How & Why I’m Putting My Own Spin on The Elf on the Shelf.

Posted on Posted in Current Happenings.

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Why I’m breaking down and getting an Elf on the Shelf—and doing it my way:

My children are innately good.

But they test boundaries. A lot. Especially for me, their mom.

I wasn’t sure how I felt about the whole “Elf on the Shelf” thing because, frankly, I don’t feel like inviting a Christmas narc into my house, even if I have been behaviorally frustrated lately. This aspect of an otherwise cute custom just does not sit well with me.

Yet, each year as the holiday season rounds the corner, this ubiquitous elf is firmly nuzzled into modern childhood tradition. I asked my 5-year-old if she’d heard of it and she enthusiastically responded, “Yes!”

So I, with equal parts excitement and hesitancy, “adopted” an elf for our house.

My little girl was ecstatic. I’ll be honest, I bought the elf in the sparkly tutu. I bought it for me, as much as for my children. (My daughter also loves the movie Elf, and I’ll admit that I’m afraid she might be slightly disappointed when a tiny tutu-clad doll shows up instead of Will Ferrell.)

She is at that wondrous, if notoriously, tender age where Santa is still an absolutely amazing man who she sets cookies out for, who she talks about regularly this time of year, and excitedly reads books on, that she might better understand him and where he lives.

I told her that our elf was, in the words of a friend, her Santa “hotline.” I explained that each day the elf spends time in our house and then flies to see Santa every night. In short, she has her very own Santa Claus go-between. I skipped over the part where the elf is supposed to go tattle on you if you’ve been bad.

I looked up pictures on Google search to get some clues as to where I could move our elf each day. Trust me, even if you don’t have kids, you should do this search. (I won’t spoil some of the hilarity.)

One idea that I think I’ll do, since my girls watch me lift weights a few times each week, is put marshmallows on a toothpick and have the little lady bench pressing, or doing dumbbell curls. (I can see my daughter’s smile now.)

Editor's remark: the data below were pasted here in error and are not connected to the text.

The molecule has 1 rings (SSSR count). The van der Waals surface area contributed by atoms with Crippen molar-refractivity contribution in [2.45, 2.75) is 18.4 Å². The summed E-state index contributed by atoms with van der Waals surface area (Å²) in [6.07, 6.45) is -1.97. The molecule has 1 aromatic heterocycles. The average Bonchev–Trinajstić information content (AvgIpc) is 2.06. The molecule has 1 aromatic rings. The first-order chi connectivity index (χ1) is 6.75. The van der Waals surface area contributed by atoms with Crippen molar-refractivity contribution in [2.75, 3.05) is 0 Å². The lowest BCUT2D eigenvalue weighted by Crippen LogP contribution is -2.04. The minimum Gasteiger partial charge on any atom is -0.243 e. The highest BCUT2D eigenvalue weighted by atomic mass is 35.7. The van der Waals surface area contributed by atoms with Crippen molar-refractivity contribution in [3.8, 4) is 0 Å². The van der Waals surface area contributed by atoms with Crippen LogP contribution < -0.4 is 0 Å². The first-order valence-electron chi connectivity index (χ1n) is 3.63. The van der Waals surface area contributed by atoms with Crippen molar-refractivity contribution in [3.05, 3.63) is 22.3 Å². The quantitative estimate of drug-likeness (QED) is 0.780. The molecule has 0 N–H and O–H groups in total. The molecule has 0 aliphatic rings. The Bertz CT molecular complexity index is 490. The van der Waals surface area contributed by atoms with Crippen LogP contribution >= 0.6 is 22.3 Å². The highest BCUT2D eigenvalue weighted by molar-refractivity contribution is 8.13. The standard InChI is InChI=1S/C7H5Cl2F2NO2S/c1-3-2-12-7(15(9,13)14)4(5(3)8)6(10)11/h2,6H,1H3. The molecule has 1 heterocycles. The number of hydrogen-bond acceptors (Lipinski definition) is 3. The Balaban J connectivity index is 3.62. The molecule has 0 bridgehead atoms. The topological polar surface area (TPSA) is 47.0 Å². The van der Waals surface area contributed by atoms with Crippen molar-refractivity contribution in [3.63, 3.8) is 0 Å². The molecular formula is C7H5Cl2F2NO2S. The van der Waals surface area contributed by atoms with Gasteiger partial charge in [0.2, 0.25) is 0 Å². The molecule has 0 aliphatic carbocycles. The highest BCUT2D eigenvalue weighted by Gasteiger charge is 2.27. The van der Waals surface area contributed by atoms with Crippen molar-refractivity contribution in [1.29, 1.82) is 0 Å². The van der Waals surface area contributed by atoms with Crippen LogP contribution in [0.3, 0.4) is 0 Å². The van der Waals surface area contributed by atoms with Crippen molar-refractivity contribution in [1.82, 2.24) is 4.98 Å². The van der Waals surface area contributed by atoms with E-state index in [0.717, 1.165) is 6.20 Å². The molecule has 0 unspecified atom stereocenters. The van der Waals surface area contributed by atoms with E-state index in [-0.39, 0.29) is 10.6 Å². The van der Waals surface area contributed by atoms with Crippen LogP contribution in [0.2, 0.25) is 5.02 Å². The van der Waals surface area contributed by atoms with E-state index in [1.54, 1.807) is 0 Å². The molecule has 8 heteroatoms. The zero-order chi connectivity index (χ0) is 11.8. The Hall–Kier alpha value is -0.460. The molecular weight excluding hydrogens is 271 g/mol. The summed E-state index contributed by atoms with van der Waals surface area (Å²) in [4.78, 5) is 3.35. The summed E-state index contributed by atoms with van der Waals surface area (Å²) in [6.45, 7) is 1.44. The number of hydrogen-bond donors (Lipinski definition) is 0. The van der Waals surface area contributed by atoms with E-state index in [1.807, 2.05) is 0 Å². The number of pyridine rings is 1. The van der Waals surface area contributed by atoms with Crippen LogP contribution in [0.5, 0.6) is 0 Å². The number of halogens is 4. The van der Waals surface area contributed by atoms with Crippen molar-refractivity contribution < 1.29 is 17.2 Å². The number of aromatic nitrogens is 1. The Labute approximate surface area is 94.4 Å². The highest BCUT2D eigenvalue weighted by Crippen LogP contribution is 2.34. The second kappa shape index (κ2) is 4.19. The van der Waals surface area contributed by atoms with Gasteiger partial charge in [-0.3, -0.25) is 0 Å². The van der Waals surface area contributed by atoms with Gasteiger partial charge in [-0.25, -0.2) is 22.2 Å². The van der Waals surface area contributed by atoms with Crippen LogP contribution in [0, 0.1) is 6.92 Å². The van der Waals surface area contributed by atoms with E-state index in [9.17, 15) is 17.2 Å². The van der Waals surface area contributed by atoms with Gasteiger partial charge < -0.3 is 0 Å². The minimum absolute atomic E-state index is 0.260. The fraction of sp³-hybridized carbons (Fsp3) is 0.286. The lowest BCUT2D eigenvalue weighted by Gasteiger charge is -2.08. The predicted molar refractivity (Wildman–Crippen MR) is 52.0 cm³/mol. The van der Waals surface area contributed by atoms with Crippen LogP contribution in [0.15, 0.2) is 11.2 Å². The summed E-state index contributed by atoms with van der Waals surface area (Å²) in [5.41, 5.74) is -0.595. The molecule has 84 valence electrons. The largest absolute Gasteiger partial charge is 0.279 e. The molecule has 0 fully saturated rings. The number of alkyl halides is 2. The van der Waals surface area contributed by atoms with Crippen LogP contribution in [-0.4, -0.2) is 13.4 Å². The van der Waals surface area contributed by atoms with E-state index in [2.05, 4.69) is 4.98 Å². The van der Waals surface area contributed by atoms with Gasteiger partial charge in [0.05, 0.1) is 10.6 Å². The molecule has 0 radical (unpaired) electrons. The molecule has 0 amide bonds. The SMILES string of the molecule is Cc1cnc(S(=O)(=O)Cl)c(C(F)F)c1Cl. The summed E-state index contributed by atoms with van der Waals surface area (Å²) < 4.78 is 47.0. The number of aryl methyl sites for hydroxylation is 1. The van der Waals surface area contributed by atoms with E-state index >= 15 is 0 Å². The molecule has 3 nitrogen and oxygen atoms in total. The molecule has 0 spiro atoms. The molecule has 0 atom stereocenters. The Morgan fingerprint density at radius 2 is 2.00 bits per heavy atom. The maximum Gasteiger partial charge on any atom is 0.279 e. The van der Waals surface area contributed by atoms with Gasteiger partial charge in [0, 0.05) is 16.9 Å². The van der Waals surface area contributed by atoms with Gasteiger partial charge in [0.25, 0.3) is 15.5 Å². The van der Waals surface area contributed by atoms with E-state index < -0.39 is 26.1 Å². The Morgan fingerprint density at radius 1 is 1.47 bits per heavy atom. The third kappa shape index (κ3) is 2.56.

I had a few friends offer that they, too, ignore the concept of the elf spying and telling Santa if the kids have been good or bad.

Actually, one friend has a naughty elf, who leaves messes and does silly shenanigans. Another offered that, way before our “Elf on a Shelf” craze hit, his parents did something similar in his own youth. He shared how the elf was his friend. (He also gave me the “hotline to Santa” concept.)

I had yet another friend offer that it was far too much work, which is completely fair, since I understand feeling overwhelmed as a parent—and then to add “one more thing.” But I did this absolutely as much for my husband and me as I did for my kids.

I can already envision us sneaking around, after the kids have gone to bed, looking for something funny for the elf to do. We’re early risers anyway, so, equally, it will be relatively simple for the girls to quickly peek around for where we’ve put her, when I’m making coffee and we’re getting ready for school and work.

I did this, more, because even though Santa—for those who celebrate Christmas, of course—is special and classic, I wanted something new, something different, something to enliven my own recently overwhelmed heart.

I’m not here to sell Elves on Shelves to people, or to encourage the celebration of Christmas over another holiday, or even to say that I won’t forget to move our elf one night (as I’ve commonly seen friends, who already participate, panic about at least once or twice come December). Instead, I’m reminding myself that the holidays are about magic, about fun and, for parents, about finding joy to share with our kids.

We can do the holidays “our” way.

That’s the cool thing about talking with people about their own memories and holiday traditions: most families do have their spin on things, their own foods they make or tiny rituals that brought them closer as a family unit—and this is what I want for my little family of four.

Do you have a holiday tradition that you celebrated as a kid, or something that you do with your own children, that you would like to share? If so, I’d love to hear from you in comments.

 

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